Take the 2-minute tour ×
Stack Overflow is a question and answer site for professional and enthusiast programmers. It's 100% free, no registration required.

Could someone explain to me what's happening to "n" in this situation?

main.c

unsigned long temp0;
PLLSYS0_FWD_DIV_A_DECODE(n);

main.h

#define PLLSYS0_FWD_DIV_A_DECODE(n) ((((unsigned long)(n))>>8)& 0x0000000f)

I understand that n is being shifted 8 bits and then anded with 0x0000000f. So what does (unsigned long)(n) actually do?

#include <stdio.h>

int main(void)
{
    unsigned long test1 = 1;
    printf("test1 = %d \n", test1);
    printf("(unsigned long)test1 = %d \n", (unsigned long)(test1));

return 0;
}

Output:

test1 = 1 
(unsigned long)test1 = 1
share|improve this question
    
It's a cast without *. –  arrowdodger Oct 4 '13 at 17:22

5 Answers 5

up vote 1 down vote accepted

It widens it to be the size of an unsigned long. Imagine if you called this with a char and shifted it 8 bits to the right, the anding wouldn't work the same.

Also just found this (look under right-shift operator) for why it's unsigned. Apparently unsigned forces a logical shift in which the left-most bit is replaced with a zero for each position shifted. Whereas a signed value shifted performs an arithmetic shift where the left-most bit is replaced by the dropped rightmost bit.

Example:

11000011 ( unsigned, shifted to the right by 1 )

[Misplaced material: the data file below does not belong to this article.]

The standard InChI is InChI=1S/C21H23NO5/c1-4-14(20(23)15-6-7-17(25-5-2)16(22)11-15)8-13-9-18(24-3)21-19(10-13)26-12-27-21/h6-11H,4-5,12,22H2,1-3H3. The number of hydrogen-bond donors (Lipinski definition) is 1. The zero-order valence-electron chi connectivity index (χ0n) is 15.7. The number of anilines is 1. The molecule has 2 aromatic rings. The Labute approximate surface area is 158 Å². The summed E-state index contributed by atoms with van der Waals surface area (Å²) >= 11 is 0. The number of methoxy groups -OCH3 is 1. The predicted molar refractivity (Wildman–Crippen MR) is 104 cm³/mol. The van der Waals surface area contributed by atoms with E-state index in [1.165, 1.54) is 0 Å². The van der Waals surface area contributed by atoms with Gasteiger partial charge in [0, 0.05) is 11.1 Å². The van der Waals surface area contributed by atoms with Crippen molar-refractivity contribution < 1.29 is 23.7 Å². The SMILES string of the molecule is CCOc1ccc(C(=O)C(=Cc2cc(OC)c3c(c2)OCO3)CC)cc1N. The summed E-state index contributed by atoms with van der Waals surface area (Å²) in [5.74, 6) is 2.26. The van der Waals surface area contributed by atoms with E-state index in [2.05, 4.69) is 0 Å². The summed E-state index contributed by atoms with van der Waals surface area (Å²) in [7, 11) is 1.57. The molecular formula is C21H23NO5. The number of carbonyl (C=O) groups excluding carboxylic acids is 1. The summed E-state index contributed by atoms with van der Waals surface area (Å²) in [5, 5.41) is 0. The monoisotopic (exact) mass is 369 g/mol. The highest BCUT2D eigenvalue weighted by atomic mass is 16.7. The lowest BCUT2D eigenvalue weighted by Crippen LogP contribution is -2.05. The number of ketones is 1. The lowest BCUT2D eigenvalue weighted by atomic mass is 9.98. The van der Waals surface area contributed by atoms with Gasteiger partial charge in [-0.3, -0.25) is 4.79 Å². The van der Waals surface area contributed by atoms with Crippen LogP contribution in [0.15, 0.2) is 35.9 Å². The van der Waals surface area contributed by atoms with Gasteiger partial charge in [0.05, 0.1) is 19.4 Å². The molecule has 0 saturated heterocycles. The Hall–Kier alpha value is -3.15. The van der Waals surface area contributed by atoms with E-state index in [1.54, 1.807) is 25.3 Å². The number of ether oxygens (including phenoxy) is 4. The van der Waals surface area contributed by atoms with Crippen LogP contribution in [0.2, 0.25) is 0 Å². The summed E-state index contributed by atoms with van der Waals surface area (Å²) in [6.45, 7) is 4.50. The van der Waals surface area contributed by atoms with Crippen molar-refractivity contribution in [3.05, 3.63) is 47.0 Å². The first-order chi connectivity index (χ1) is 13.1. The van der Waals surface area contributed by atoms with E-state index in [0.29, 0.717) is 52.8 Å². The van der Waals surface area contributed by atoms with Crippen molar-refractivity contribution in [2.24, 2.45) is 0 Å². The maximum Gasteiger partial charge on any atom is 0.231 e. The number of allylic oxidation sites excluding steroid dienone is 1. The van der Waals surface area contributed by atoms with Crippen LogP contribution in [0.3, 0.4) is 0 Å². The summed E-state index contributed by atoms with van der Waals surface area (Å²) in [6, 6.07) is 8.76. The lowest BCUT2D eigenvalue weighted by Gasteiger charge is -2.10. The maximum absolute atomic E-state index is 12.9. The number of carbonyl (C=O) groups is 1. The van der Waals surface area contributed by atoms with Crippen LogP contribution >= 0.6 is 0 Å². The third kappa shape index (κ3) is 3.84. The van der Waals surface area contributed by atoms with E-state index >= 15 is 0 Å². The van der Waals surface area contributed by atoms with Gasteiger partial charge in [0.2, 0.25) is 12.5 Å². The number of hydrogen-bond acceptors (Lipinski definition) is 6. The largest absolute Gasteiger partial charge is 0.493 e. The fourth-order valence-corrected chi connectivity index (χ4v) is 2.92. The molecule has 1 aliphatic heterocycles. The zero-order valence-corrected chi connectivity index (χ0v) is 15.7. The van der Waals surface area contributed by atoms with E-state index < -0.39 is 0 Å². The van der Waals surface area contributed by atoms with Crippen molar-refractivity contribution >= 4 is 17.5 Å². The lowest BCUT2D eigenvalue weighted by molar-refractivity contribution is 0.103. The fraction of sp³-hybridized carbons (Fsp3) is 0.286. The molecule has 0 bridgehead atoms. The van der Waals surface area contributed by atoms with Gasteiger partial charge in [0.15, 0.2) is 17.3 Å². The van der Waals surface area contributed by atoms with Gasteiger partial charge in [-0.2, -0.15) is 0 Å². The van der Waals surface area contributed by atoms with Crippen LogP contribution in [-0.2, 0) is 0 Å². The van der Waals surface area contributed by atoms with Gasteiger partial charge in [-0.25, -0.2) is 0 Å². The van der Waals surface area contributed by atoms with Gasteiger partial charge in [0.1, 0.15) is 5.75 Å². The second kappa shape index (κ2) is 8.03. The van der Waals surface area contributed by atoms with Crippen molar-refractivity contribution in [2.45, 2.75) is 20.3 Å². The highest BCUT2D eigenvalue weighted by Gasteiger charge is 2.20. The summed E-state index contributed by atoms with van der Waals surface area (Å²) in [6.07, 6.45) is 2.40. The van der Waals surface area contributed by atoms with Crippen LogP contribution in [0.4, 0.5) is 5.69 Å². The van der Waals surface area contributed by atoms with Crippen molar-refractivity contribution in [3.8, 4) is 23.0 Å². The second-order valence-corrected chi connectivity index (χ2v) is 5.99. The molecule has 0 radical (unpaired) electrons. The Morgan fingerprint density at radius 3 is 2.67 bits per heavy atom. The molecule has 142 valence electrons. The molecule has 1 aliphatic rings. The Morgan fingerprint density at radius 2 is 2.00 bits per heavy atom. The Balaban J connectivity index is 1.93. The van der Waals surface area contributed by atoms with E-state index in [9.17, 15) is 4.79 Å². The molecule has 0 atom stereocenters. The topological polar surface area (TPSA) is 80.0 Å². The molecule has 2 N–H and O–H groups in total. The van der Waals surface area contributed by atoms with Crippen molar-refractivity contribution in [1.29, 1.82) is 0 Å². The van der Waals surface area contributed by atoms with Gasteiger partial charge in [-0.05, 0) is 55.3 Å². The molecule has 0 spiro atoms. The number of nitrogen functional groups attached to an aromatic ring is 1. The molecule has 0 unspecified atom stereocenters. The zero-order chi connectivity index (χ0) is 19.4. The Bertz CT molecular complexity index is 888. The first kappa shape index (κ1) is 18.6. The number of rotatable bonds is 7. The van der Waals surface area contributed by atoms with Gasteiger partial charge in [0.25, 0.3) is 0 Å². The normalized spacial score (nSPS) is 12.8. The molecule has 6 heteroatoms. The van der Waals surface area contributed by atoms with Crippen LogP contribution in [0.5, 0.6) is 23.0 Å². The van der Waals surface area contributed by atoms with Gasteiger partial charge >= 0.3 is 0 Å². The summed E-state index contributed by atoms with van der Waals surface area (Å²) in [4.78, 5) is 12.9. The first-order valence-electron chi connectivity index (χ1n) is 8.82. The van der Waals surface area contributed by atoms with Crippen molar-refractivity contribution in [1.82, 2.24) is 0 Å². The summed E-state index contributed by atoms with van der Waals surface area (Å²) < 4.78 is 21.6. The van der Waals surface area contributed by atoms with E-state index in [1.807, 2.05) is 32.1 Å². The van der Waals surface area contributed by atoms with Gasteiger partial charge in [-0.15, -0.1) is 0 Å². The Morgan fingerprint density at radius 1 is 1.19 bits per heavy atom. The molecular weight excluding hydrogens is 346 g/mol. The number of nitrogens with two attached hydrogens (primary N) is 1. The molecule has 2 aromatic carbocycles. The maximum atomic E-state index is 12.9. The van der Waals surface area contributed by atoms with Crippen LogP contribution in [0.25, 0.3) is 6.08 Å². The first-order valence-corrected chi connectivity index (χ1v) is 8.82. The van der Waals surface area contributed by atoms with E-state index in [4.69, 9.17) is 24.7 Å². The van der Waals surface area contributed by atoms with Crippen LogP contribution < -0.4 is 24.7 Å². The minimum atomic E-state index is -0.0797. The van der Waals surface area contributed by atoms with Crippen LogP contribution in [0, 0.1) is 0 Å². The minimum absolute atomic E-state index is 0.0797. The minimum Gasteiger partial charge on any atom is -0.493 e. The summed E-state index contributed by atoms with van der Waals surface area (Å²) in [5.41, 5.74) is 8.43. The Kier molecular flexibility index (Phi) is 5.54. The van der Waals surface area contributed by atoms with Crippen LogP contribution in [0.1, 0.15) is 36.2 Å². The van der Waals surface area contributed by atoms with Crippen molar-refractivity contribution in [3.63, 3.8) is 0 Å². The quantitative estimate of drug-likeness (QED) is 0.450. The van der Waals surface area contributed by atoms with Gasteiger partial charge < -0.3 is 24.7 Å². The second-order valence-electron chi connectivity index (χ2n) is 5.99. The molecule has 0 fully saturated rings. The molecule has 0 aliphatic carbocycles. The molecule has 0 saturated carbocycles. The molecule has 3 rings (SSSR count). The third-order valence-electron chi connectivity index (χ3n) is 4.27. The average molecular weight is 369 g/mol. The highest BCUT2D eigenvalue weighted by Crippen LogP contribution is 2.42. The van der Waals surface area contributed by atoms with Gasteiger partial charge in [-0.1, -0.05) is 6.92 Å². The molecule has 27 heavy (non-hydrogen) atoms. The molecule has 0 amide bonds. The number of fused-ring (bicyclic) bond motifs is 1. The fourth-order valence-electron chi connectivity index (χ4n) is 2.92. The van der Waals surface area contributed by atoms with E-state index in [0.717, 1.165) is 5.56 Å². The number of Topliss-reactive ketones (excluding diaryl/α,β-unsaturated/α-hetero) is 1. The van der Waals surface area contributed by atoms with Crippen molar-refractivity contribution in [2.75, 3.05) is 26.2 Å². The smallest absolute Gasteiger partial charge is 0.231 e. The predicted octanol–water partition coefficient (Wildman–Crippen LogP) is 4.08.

01100001

11000011 ( signed, shifted to the right by 1 )
11100001
share|improve this answer
    
"Just found this" :) –  Murilo Vasconcelos Oct 4 '13 at 18:15
    
Hey, I'm no master of this stuff. I thought a shift was alway as logical shift. TIL arithmetic shifts. –  William Custode Oct 4 '13 at 18:25
    
If you shift to the right, widening the type does not help much. –  undur_gongor Oct 4 '13 at 19:42

In your code example, the cast doesn't make much sense because test1 is already an unsigned long, but it makes sense when the macro is used on a different type like unsigned char etc.

Also you should use %lu in printf to print unsigned long.

printf("(unsigned long)test1 = %lu\n", (unsigned long)(test1));
//                              ^^
share|improve this answer

Could someone explain to me what's happening to "n" in this situation?

You are casting n to unsigned long.

So what does (unsigned long)(n) actually do?

It will promote n to unsigned long.

share|improve this answer

Casting the input is all it's doing before the bit shift and the anding. Being careful about order if operations and precedence of operators. It's pretty ugly.

But looks like they're avoiding hitting the sign bit and by doing this instead of a function, there's no type checking on n.

It's just ugly.

Better form would be to have a clean clear function that has input type checking.

share|improve this answer

That ensures that n has the proper size (in bits) and most importantly is treated as unsigned. As the shift operators perform sign extension, when a number is signed and negative, the extension will be done with 1 not zero. It means that a negative number shifted will always result in a negative number.

For example:

int main()
{
        long i = -1;
        long x, y;

        x = ((unsigned long)i) >> 8;
        y = i >> 8;

        printf("%ld %ld\n", x, y);
}

On my machine it outputs:

72057594037927935 -1

Because of the sign extension in y, the number continues to be -1:

share|improve this answer

Your Answer

 
discard

By posting your answer, you agree to the privacy policy and terms of service.

Not the answer you're looking for? Browse other questions tagged or ask your own question.